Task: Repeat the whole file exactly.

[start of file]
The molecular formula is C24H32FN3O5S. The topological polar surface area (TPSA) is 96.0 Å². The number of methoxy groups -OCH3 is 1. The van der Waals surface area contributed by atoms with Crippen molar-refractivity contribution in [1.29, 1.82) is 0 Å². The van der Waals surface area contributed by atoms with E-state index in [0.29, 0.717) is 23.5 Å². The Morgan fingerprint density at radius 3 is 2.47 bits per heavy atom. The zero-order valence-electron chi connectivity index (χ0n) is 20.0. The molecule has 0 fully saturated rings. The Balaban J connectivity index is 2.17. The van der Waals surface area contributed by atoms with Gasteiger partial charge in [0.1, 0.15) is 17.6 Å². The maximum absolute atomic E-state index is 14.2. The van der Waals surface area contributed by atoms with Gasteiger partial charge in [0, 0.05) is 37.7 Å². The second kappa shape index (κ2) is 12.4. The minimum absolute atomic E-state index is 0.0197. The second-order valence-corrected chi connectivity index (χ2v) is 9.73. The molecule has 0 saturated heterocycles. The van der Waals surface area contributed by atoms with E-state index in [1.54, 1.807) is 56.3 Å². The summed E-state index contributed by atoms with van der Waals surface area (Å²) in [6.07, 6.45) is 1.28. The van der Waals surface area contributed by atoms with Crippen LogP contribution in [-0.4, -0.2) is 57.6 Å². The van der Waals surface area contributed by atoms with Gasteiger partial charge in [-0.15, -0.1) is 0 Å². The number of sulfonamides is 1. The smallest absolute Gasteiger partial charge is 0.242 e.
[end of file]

The molecular formula is C24H32FN3O5S. The topological polar surface area (TPSA) is 96.0 Å². The number of methoxy groups -OCH3 is 1. The van der Waals surface area contributed by atoms with Crippen molar-refractivity contribution in [1.29, 1.82) is 0 Å². The van der Waals surface area contributed by atoms with E-state index in [0.29, 0.717) is 23.5 Å². The Morgan fingerprint density at radius 3 is 2.47 bits per heavy atom. The zero-order valence-electron chi connectivity index (χ0n) is 20.0. The molecule has 0 fully saturated rings. The Balaban J connectivity index is 2.17. The van der Waals surface area contributed by atoms with Gasteiger partial charge in [0.1, 0.15) is 17.6 Å². The maximum absolute atomic E-state index is 14.2. The van der Waals surface area contributed by atoms with Gasteiger partial charge in [0, 0.05) is 37.7 Å². The second kappa shape index (κ2) is 12.4. The minimum absolute atomic E-state index is 0.0197. The second-order valence-corrected chi connectivity index (χ2v) is 9.73. The molecule has 0 saturated heterocycles. The van der Waals surface area contributed by atoms with E-state index in [1.54, 1.807) is 56.3 Å². The summed E-state index contributed by atoms with van der Waals surface area (Å²) in [6.07, 6.45) is 1.28. The van der Waals surface area contributed by atoms with Crippen LogP contribution in [-0.4, -0.2) is 57.6 Å². The van der Waals surface area contributed by atoms with Gasteiger partial charge in [-0.15, -0.1) is 0 Å². The number of sulfonamides is 1. The smallest absolute Gasteiger partial charge is 0.242 e.